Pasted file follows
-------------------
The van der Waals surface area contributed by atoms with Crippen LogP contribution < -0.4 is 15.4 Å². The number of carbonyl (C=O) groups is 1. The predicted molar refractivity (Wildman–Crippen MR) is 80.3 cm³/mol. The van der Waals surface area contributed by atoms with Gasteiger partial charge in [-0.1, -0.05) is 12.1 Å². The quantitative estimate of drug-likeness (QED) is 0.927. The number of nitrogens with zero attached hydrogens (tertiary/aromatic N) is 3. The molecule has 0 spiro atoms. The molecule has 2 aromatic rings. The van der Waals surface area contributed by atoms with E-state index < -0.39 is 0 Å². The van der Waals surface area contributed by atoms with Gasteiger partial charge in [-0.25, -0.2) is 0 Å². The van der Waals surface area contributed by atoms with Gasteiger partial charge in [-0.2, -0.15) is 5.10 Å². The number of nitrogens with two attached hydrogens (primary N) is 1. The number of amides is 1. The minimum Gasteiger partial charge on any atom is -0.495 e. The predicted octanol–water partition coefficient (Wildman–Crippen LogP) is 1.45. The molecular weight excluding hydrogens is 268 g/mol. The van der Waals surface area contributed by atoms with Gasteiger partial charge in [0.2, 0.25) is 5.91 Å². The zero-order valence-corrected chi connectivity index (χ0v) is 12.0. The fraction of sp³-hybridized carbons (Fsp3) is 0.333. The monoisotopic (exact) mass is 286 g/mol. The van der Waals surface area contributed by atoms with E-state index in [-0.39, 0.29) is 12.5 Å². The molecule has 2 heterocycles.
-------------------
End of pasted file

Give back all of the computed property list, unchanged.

The van der Waals surface area contributed by atoms with Crippen LogP contribution < -0.4 is 15.4 Å². The number of carbonyl (C=O) groups is 1. The predicted molar refractivity (Wildman–Crippen MR) is 80.3 cm³/mol. The van der Waals surface area contributed by atoms with Gasteiger partial charge in [-0.1, -0.05) is 12.1 Å². The quantitative estimate of drug-likeness (QED) is 0.927. The number of nitrogens with zero attached hydrogens (tertiary/aromatic N) is 3. The molecule has 0 spiro atoms. The molecule has 2 aromatic rings. The van der Waals surface area contributed by atoms with E-state index < -0.39 is 0 Å². The van der Waals surface area contributed by atoms with Gasteiger partial charge in [-0.25, -0.2) is 0 Å². The van der Waals surface area contributed by atoms with Gasteiger partial charge in [-0.2, -0.15) is 5.10 Å². The number of nitrogens with two attached hydrogens (primary N) is 1. The number of amides is 1. The minimum Gasteiger partial charge on any atom is -0.495 e. The predicted octanol–water partition coefficient (Wildman–Crippen LogP) is 1.45. The molecular weight excluding hydrogens is 268 g/mol. The van der Waals surface area contributed by atoms with Gasteiger partial charge in [0.2, 0.25) is 5.91 Å². The zero-order valence-corrected chi connectivity index (χ0v) is 12.0. The fraction of sp³-hybridized carbons (Fsp3) is 0.333. The monoisotopic (exact) mass is 286 g/mol. The van der Waals surface area contributed by atoms with E-state index in [-0.39, 0.29) is 12.5 Å². The molecule has 2 heterocycles.